On a thread about the DUP St. Andrew’s consultation I mentioned I had submitted a qualified No and was asked why. Here is the third of six parts of an article explaining why.What are my problems with the St Andrews deal? (continued)
The complete absence of a mechanism to deal with default is a deep concern. There is nothing in the document about the future of the PIRA or a mechanism to deal if it messes up again. There are two potential solutions to this, neither of which are in the St Andrews Agreement. First, the PIRA formally disbands in accordance with the Green Book. This removes any ambiguity if a PIRA member is caught commiting terrorism or crime, no need for the IMC to make a value judgement on whether a PIRA member engaging in crime is or isn’t doing so for the organisation or to mumble about not enough intelligence to make a determination.
Alternatively, there could be an effective mechanism to isolate a paramilitary linked party from the Executive (more important again as the SAA removes the present unequal punishment of suspension). Sinn Fein object to this as they see it as a ‘Get them’ rule. However, would such a rule also ensure no Third Force, Ulster Resistance or the equivalent of the McCrea/Wright shared platform? Unlikely scenarios but not impossible if dissident attacks grow.
On parades yet another review is poor delivery and bad politics. The Loyal Orders onside would have made selling any deal that much easier. The counter-argument that republicans would never agree to proposals to Unionist liking doesn’t fly. Senior DUP figures say they were presented with the final document including the Irish Language Act late on and told the Act proposal was non-negotiable. What is good for the goose…
The Irish Language Act also brings into focus two issues. First, cultural concerns were a contributor to disillusionment with the Belfast Agreement and the UUP. Irish culture was given greater prominence, more media inclusion, and extra public investment, not a threatening process in itself. However, the various cultural expressions and interests of the Unionist community were squeezed at the same time – British flags and symbols removed or radically reduced, more restrictions on parades, frustration of any genuine movement for Ulster-Scots (although Laird proved a ‘useful fool’ in that agenda) and the most obvious, the change of name and symbols of the RUC. In the SAA parades gets a review, Ulster-Scots gets nice words but the Irish language gets a specific and non-negotiable commitment. If a strong approach is taken to the Language Act then the SAA will continue that past pattern and another lesson from the UUP‘s era will be ignored.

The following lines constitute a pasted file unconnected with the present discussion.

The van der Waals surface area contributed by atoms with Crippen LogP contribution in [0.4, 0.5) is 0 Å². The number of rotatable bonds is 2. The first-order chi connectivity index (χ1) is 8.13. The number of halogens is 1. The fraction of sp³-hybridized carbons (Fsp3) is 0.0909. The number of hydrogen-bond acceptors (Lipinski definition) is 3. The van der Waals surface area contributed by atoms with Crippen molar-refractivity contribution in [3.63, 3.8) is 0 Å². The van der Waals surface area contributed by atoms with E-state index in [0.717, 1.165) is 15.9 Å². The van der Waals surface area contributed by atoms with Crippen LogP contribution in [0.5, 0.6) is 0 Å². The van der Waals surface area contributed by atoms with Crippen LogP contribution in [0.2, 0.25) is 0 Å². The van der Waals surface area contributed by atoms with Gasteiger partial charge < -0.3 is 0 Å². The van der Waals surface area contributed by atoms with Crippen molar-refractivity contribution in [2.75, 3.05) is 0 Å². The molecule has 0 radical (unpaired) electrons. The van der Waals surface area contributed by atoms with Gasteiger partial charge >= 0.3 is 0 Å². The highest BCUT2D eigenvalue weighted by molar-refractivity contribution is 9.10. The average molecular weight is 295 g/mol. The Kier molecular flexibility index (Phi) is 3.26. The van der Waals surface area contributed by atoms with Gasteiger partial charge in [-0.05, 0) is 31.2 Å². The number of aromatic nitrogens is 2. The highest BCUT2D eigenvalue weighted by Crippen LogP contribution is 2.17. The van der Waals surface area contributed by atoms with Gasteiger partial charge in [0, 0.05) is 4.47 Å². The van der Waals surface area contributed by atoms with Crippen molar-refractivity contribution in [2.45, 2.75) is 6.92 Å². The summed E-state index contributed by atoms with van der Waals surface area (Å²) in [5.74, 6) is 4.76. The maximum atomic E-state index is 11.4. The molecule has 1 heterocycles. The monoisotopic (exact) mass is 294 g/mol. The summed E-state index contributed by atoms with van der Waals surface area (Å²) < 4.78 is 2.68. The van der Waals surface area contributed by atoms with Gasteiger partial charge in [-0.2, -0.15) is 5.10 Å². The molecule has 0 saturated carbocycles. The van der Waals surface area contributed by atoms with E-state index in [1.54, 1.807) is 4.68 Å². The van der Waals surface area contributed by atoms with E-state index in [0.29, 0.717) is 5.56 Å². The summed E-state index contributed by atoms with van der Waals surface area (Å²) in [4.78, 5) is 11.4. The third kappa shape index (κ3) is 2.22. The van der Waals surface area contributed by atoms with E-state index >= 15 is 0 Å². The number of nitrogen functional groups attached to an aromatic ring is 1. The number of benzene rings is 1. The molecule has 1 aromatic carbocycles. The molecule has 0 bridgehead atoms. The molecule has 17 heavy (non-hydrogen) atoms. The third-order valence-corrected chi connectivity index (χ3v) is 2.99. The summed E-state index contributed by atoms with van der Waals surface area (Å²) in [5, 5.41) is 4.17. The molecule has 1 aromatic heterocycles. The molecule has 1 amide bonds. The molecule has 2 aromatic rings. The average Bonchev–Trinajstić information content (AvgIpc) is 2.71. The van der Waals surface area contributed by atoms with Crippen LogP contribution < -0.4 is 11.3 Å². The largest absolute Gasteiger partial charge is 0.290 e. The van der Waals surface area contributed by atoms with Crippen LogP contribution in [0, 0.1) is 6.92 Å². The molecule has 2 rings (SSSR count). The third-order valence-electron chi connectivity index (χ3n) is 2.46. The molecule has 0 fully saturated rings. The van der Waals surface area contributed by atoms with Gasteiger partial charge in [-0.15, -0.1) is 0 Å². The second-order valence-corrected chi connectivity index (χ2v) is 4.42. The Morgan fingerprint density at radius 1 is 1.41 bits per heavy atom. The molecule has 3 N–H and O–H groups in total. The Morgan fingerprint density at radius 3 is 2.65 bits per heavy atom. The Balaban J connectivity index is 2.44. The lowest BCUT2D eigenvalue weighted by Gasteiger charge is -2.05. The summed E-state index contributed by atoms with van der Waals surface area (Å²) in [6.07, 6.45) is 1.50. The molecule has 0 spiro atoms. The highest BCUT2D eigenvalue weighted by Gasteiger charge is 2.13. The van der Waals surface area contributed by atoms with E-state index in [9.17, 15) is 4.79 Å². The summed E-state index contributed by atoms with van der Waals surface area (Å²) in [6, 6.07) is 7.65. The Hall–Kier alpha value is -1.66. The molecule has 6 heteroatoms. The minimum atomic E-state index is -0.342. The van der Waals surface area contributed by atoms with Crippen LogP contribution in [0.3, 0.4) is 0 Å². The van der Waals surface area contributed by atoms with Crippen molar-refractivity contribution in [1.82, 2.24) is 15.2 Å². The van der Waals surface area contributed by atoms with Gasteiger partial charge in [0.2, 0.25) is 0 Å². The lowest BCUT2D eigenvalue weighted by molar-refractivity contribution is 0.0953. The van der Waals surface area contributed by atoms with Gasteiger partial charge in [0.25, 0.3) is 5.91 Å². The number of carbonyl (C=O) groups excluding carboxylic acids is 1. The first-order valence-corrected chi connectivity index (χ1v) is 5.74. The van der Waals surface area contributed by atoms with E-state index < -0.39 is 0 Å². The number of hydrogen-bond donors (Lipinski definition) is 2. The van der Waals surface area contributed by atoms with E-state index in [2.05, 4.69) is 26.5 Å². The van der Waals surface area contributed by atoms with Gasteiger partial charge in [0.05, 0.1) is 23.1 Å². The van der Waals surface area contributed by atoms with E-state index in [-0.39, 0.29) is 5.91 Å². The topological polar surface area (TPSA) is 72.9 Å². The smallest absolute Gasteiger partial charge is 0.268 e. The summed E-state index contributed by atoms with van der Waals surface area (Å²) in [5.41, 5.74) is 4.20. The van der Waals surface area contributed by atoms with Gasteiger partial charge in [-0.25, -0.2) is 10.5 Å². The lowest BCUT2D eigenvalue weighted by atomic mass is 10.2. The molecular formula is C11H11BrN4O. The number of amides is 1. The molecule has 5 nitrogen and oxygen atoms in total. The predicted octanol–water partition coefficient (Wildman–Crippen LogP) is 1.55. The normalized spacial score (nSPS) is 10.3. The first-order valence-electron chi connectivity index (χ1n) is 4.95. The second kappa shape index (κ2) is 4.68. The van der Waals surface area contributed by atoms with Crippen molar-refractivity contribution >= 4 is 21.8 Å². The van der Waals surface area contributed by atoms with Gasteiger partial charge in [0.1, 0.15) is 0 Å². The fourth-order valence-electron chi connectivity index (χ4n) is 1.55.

Fortunately for the DUP, the Irish Language Act proposal has not attracted particular public or media interest yet, despite attempts by the UUP to raise its profile. A culturally ignorant media and unaware public can have its advantages. The nature of the Act will determine how big a problem it will be.
An Act that gives effect to the language rights in international human rights treaties would mean little to the public purse or to those not interested in minority languages. An Act that made the present European Charter Rights legally enforceable would similarly have little impact on the public purse, prove useful to the Irish language community as it would ensure proper implementation of the Charter and still maintain the safeguards within it. If as the SAA implies, an Act will be closer to the RoI and Welsh models then it will become a significant wedge issue between the two main communities here (and possibly between the nationalist community and minority ethnic groups if the Quebec experience is anything to go by). A maximalist Act will costs millions if not tens of millions and the distinct possibility of sections of the public sector staff being required to learn Irish will be the source of serious resentment.
(I will be unable to respond to comments because I have important domestic matters to attend on Thursday followed by a romantic week-end. I will reply as best I can upon my return. The remaining pieces are timed to appear at 9.00am and 2.00 pm each day.)